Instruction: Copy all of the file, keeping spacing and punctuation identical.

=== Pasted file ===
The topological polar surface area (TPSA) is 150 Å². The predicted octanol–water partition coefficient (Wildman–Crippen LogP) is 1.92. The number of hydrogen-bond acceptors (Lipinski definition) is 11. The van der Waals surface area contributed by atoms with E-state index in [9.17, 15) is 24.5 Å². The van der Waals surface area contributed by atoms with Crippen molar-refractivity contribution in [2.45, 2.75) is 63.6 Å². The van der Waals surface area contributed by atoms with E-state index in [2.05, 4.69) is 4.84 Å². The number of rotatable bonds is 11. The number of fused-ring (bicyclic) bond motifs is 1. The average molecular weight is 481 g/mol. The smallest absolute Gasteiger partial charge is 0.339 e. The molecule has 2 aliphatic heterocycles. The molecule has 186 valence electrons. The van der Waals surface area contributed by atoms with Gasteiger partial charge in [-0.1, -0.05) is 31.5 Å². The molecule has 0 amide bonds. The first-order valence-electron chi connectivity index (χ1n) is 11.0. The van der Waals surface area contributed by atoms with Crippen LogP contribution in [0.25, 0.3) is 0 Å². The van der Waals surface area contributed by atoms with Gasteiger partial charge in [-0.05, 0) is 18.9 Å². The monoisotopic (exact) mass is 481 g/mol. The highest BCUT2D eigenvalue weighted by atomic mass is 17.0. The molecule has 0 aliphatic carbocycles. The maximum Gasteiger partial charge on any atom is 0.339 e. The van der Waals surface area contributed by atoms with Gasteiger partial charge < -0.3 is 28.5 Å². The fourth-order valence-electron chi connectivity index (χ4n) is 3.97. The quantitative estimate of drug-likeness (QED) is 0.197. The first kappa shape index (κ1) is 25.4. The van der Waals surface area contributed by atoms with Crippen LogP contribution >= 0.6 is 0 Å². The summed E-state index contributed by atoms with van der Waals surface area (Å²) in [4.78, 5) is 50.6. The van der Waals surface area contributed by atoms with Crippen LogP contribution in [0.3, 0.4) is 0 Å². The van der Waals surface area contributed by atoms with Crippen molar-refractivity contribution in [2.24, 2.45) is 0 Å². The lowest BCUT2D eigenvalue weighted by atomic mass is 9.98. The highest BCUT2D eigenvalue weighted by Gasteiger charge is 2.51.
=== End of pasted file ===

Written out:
The topological polar surface area (TPSA) is 150 Å². The predicted octanol–water partition coefficient (Wildman–Crippen LogP) is 1.92. The number of hydrogen-bond acceptors (Lipinski definition) is 11. The van der Waals surface area contributed by atoms with E-state index in [9.17, 15) is 24.5 Å². The van der Waals surface area contributed by atoms with Crippen molar-refractivity contribution in [2.45, 2.75) is 63.6 Å². The van der Waals surface area contributed by atoms with E-state index in [2.05, 4.69) is 4.84 Å². The number of rotatable bonds is 11. The number of fused-ring (bicyclic) bond motifs is 1. The average molecular weight is 481 g/mol. The smallest absolute Gasteiger partial charge is 0.339 e. The molecule has 2 aliphatic heterocycles. The molecule has 186 valence electrons. The van der Waals surface area contributed by atoms with Gasteiger partial charge in [-0.1, -0.05) is 31.5 Å². The molecule has 0 amide bonds. The first-order valence-electron chi connectivity index (χ1n) is 11.0. The van der Waals surface area contributed by atoms with Crippen LogP contribution in [0.25, 0.3) is 0 Å². The van der Waals surface area contributed by atoms with Gasteiger partial charge in [-0.05, 0) is 18.9 Å². The monoisotopic (exact) mass is 481 g/mol. The highest BCUT2D eigenvalue weighted by atomic mass is 17.0. The molecule has 0 aliphatic carbocycles. The maximum Gasteiger partial charge on any atom is 0.339 e. The van der Waals surface area contributed by atoms with Gasteiger partial charge < -0.3 is 28.5 Å². The fourth-order valence-electron chi connectivity index (χ4n) is 3.97. The quantitative estimate of drug-likeness (QED) is 0.197. The first kappa shape index (κ1) is 25.4. The van der Waals surface area contributed by atoms with Crippen LogP contribution >= 0.6 is 0 Å². The summed E-state index contributed by atoms with van der Waals surface area (Å²) in [4.78, 5) is 50.6. The van der Waals surface area contributed by atoms with Crippen LogP contribution in [0.3, 0.4) is 0 Å². The van der Waals surface area contributed by atoms with Crippen molar-refractivity contribution in [2.24, 2.45) is 0 Å². The lowest BCUT2D eigenvalue weighted by atomic mass is 9.98. The highest BCUT2D eigenvalue weighted by Gasteiger charge is 2.51.